4 Healing Benefits of Tulsi

What Should I Know About This Supplement

Tulsi (also known as holy basil)
Tulsi (also known as holy basil). MIXA/Getty Images

What Is Tulsi?

Also known as holy basil, tulsi (Ocimum sanctum) is an herb commonly used in Ayurveda (a form of alternative medicine that originated in India). Closely related to culinary basil, tulsi is native to India and Southeast Asia.

Tulsi contains a number of compounds including eugenol (an essential oil also found in cloves), ursolic acid, apigenin, and lutein, ocimumosides A and B, ocimarin, and rosmarinic acid.

Uses for Tulsi

In alternative medicine, tulsi is typically used for asthmabronchitisarthritiscolds, and flu.

Tulsi is also thought to act as an adaptogen (a type of herb said to strengthen your resistance to stress while enhancing your energy). It is also said to increase testosterone levels possibly due to the ursolic acid content.

The Benefits of Tulsi

To date, very few studies have looked tulsi's effects on human health. However, preliminary research suggests that the herb may offer certain benefits:

1) Anxiety

In a 2008 study of 35 adults with generalized anxiety disorder, researchers found that taking tulsi in capsule form twice daily for 60 days was linked to significantly lower levels of stress and depression.

Related: Natural Remedies for Anxiety

2) High Cholesterol

Tulsi may help keep cholesterol in check, according to a 2006 study on rabbits. Although the study showed that tulsi had significant cholesterol-lowering and antioxidant effects, results also revealed that the herb had no effect on diabetes.

Related: Remedies for High Cholesterol

3) Respiratory Infections

In a 2009 study on mice, scientists discovered that dietary supplementation with tulsi protected the animals' lungs against colonization with Klebsiella pneumoniae (common hospital-acquired bacteria known to cause pneumonia and urinary tract infections).

4) Mercury Poisoning

A 2002 study on mice suggests that treatment with tulsi may provide protection against mercury-induced toxicity (known to damage the central nervous system, endocrine system, kidneys, and other organs).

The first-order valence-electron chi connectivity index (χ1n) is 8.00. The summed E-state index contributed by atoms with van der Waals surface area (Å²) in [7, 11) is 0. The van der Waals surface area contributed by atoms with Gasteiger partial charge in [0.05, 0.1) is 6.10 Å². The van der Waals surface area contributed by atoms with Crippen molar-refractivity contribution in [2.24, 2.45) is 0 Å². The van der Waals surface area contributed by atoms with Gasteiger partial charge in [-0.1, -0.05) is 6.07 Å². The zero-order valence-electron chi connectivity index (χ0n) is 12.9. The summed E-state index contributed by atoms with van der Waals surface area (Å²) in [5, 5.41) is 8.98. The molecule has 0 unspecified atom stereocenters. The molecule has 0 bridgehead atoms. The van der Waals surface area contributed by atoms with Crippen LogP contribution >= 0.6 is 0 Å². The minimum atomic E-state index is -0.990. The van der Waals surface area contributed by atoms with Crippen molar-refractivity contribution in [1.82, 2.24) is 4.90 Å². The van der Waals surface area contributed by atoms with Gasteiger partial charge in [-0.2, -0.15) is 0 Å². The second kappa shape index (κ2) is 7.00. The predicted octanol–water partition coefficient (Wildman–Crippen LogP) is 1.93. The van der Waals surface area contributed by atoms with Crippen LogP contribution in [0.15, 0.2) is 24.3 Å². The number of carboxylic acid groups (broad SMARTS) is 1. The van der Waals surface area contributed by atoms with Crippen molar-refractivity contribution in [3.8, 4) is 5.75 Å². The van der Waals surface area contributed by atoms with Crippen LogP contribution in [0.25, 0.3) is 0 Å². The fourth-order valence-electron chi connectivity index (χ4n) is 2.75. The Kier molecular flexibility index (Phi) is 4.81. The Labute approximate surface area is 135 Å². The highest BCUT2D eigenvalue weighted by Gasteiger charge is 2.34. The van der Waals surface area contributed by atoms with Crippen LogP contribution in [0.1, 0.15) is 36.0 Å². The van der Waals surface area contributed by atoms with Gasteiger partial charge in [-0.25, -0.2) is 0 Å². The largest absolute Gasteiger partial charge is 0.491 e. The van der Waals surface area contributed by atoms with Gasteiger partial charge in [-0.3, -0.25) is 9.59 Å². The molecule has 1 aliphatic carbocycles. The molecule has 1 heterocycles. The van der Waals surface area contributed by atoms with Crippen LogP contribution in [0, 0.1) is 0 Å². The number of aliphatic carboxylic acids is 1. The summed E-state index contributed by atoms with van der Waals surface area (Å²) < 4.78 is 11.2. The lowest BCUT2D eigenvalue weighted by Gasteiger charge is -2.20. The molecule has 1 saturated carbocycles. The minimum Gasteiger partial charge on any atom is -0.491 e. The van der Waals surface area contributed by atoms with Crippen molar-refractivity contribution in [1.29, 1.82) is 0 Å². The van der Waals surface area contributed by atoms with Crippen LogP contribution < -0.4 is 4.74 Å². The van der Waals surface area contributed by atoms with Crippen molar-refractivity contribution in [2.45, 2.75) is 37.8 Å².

Like other supplements, little is known about the safety of long-term or regular use of tulsi due to a lack of research.

Tulsi shouldn't be taken by women who are pregnant or trying to get pregnant. It may affect reproductive capacity, possibly due to its ursolic acid content. Tulsi may increase testosterone levels.

Tulsi contains eugenol, a substance also found in the essential oil of cloves and balsam of Peru. While small amounts of tulsi may prevent toxin-induced damage to the liver, eugenol may cause damage to the liver in greater amounts. Overdose is also possible, causing symptoms such as nausea, diarrhea, rapid heartbeat, or convulsions.

Keep in mind that supplements haven't been tested for safety and dietary supplements are largely unregulated. In some cases, the product may deliver doses that differ from the specified amount for each herb.

In other cases, the product may be contaminated with other substances such as metals. 

Also, the safety of supplements in pregnant women, nursing mothers, children, and those with medical conditions or who are taking medications has not been established. You can get further tips on using supplements here

Where to Find It

Available in capsule and tincture form, tulsi is also commonly found in herbal tea. Tulsi products are sold at many health-food stores.

Using Tulsi for Health

Due to the limited research, it's too soon to recommend tulsi as a treatment for any condition. It's also important to note that self-treating a condition and avoiding or delaying standard care may have serious consequences. If you're considering using tulsi for any health purpose, make sure to consult your physician first.


Bhattacharyya D, Sur TK, Jana U, Debnath PK. "Controlled programmed trial of Ocimum sanctum leaf on generalized anxiety disorders." Nepal Medical College Journal 2008 10(3):176-9.

Gupta S, Mediratta PK, Singh S, Sharma KK, Shukla R. "Antidiabetic, antihypercholesterolaemic and antioxidant effect of Ocimum sanctum (Linn) seed oil." Indian Journal of Experimental Biology 2006 44(4):300-4.

Saini A, Sharma S, Chhibber S. "Induction of resistance to respiratory tract infection with Klebsiella pneumoniae in mice fed on a diet supplemented with tulsi (Ocimum sanctum) and clove (Syzgium aromaticum) oils." Journal of Microbiology, Immunology, and Infection 2009 42(2):107-13.

Sharma MK, Kumar M, Kumar A. "Ocimum sanctum aqueous leaf extract provides protection against mercury induced toxicity in Swiss albino mice." Indian Journal of Experimental Biology 2002 40(9):1079-82.

Disclaimer: The information contained on this site is intended for educational purposes only and is not a substitute for advice, diagnosis or treatment by a licensed physician. It is not meant to cover all possible precautions, drug interactions, circumstances or adverse effects. You should seek prompt medical care for any health issues and consult your doctor before using alternative medicine or making a change to your regimen.

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